Three Kerala financial firms have more gold reserve than Sweden, Singapore, Australia  

December 27, 2016, 10:43 am
Three Kerala financial firms have more gold reserve than Sweden, Singapore, Australia  
SOUTHLY
SOUTHLY
Three Kerala financial firms have more gold reserve than Sweden, Singapore, Australia  

Three Kerala financial firms have more gold reserve than Sweden, Singapore, Australia  

Three gold loan companies in Kerala, together hold nearly 265 tonnes of gold jewellery in their vaults, which is higher that gold reserves of some of the richest nations.

Muthoot Finance, Manappuram Finance and Muthoot Fincorp jointly hold nearly 263 tonnes of gold jewellery, which is higher than the gold reserves of Belgium, Singapore, Sweden or Australia.

According to the World Gold Council, India has the 11th largest gold reserves, with over 560 tonnes. India accounts for approximately 30 percent of the global demand for gold, a true and tested source of insurance for millions of families that have little access to other forms of social security. What is true for India is even more so for Kerala, where two lakh people are employed in the gold industry. The metal’s fungibility makes it ideal collateral for over-the-counter loans.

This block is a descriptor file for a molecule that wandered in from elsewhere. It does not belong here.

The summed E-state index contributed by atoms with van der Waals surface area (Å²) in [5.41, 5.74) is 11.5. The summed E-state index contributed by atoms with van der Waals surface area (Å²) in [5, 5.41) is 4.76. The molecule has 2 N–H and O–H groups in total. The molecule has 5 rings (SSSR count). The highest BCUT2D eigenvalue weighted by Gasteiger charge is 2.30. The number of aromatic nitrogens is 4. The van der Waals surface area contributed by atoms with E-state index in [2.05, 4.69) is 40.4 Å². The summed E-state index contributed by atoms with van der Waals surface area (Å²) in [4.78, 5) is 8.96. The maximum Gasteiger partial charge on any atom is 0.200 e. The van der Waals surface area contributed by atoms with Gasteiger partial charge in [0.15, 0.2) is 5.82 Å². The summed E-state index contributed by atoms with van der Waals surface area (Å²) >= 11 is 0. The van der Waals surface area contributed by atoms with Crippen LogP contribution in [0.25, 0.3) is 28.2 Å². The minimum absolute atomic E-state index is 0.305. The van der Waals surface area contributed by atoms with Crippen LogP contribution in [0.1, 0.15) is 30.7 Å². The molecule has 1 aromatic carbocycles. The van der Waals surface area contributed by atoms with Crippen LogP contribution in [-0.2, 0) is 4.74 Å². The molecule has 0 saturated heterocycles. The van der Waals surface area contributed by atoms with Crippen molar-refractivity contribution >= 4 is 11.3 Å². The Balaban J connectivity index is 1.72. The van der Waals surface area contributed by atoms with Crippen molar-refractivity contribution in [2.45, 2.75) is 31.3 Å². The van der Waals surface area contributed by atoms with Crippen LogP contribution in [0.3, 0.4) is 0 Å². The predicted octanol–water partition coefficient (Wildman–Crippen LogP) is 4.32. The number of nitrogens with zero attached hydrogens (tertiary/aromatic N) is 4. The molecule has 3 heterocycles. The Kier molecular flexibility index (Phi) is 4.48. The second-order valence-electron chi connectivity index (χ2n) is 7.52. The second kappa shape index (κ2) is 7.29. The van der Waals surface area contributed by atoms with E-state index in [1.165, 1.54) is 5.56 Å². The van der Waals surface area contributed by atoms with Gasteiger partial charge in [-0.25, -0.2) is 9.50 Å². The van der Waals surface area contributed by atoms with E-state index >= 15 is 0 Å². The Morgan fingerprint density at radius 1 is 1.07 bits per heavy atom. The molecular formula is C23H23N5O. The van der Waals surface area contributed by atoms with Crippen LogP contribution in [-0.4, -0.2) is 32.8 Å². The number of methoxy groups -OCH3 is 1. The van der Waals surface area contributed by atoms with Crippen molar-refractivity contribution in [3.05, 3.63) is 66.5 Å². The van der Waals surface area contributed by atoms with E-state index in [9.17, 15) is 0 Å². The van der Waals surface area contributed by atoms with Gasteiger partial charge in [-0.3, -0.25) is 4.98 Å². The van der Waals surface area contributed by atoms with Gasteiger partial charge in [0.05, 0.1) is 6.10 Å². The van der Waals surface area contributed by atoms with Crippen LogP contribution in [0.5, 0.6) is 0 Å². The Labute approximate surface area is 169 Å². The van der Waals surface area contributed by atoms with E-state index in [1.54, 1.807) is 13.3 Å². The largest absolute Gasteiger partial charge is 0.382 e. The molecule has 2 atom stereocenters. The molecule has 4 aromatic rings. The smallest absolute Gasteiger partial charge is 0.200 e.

While Muthoot Finance, while Muthoot Finance holds 150 tonnes of gold as security for its loans, Manappuram Finance has 65.9 tonnes and Muthoot Fincorp, 46.88 tonnes. The combined holdings of the three are 262.78 tonnes. It outshines Singapore’s gold reserves are 127.4 tonnes, Sweden's 126 tonnes, Australia 79.9 tonnes, Kuwait’s 79 tonnes, Denmark’s 66.5 tonnes and Finland’s 49.1 tonnes.

According to GFMS Gold Survey, India tops the list of countries consuming gold jewellery, with a consumption of 107.6 tonnes during Q3 of the calendar year 2016. Compared to this, Europe and North America together consumed only 67.1 tonnes in the same period. China, the second-largest gold jewellery buyer in the world, consumed 98.1 tonnes over the same period.

The US heads the gold reserve pack with 8,134 tonnes, while Germany and IMF come next (3,378 and 2,814 tonnes, respectively).